Tuesday, October 16, 2012

Astrophotography With Orion's 80mm Refractor

Last night I woke up about 1 a.m. (Not uncommon for me.) The stars were poppin', the temperature was just right, and winds were calm.

Orion's 80mm f/7.5 ED refractor is a nice scope. Great optics and a smooth Crayford focuser. Put it on an Orion Sirius EQ-G equatorial mount for rock-solid tracking, add Nikon's D5100 DSLR, and you can talk star clusters and nebulas and galaxies all night long.
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This is the spectacular Orion Nebula. ISO 6400 with some noise reduction in Capture NX2. Of course it's being photo-bombed by a satellite.
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M31, the Andromeda Galaxy. The brightest galaxy in our skies. ISO 3200 with noise reduction.
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M76 in Perseus, the "Little Dumbbell", "Barbell", or "Cork" planetary nebula. It's a bit right and low of center. ISO 6400
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M35 in Gemini, an open cluster. Considered to be the most beautiful open cluster. ISO 6400
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M1, the Crab Nebula, in Taurus. I couldn't find it in my scope; only after I loaded these pics onto my computer could I see it, low and right of center. Small and dim, it is. ISO 6400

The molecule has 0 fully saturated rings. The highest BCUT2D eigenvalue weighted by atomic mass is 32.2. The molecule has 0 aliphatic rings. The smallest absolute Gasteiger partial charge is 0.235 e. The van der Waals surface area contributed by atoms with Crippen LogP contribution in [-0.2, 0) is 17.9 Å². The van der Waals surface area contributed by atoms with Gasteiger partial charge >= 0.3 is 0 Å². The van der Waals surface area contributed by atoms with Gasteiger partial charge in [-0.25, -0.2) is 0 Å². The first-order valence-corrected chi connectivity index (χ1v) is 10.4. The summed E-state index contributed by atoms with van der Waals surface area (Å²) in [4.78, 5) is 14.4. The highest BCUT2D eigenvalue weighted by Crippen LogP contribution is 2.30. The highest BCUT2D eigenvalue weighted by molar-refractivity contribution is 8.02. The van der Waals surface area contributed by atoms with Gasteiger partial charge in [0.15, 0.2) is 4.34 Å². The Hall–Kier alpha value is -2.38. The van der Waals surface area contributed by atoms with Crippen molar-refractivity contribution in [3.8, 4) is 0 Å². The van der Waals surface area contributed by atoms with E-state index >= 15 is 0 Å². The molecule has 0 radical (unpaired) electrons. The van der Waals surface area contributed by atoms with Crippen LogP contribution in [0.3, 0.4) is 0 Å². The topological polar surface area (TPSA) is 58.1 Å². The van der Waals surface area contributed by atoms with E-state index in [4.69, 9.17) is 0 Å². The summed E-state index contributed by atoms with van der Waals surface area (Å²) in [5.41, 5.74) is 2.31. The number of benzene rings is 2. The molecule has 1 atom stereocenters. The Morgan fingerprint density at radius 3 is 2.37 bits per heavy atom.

Posted by Dave

2 comments:

  1. Damn satellites! Great pics though. Wish we could see stars like that down here...

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    Replies
    1. Hi Craig,

      I only moved to Arizona about 6 years ago. Before that, I lived almost my entire life in the brightest city in the world, Las Vegas, where I could sometimes see the moon. When we first moved to Arizona, I looked up at the night sky and said, "What the fuck are those shiny-looking dots? There must be hunnerts of 'em!" Only a couple of years ago I bought my first telescope and a cheap DSLR camera. And now we're thinking of moving to someplace darker and higher. I never thought the night sky would be so important to me.

      But the biggest new thing around here is the blog title. Laura showed me how to make cool 3D letters over a photo. Talk about a rabbit hole!

      Craig, I'm looking forward to seeing what comes of your latest endeavor.

      Dave

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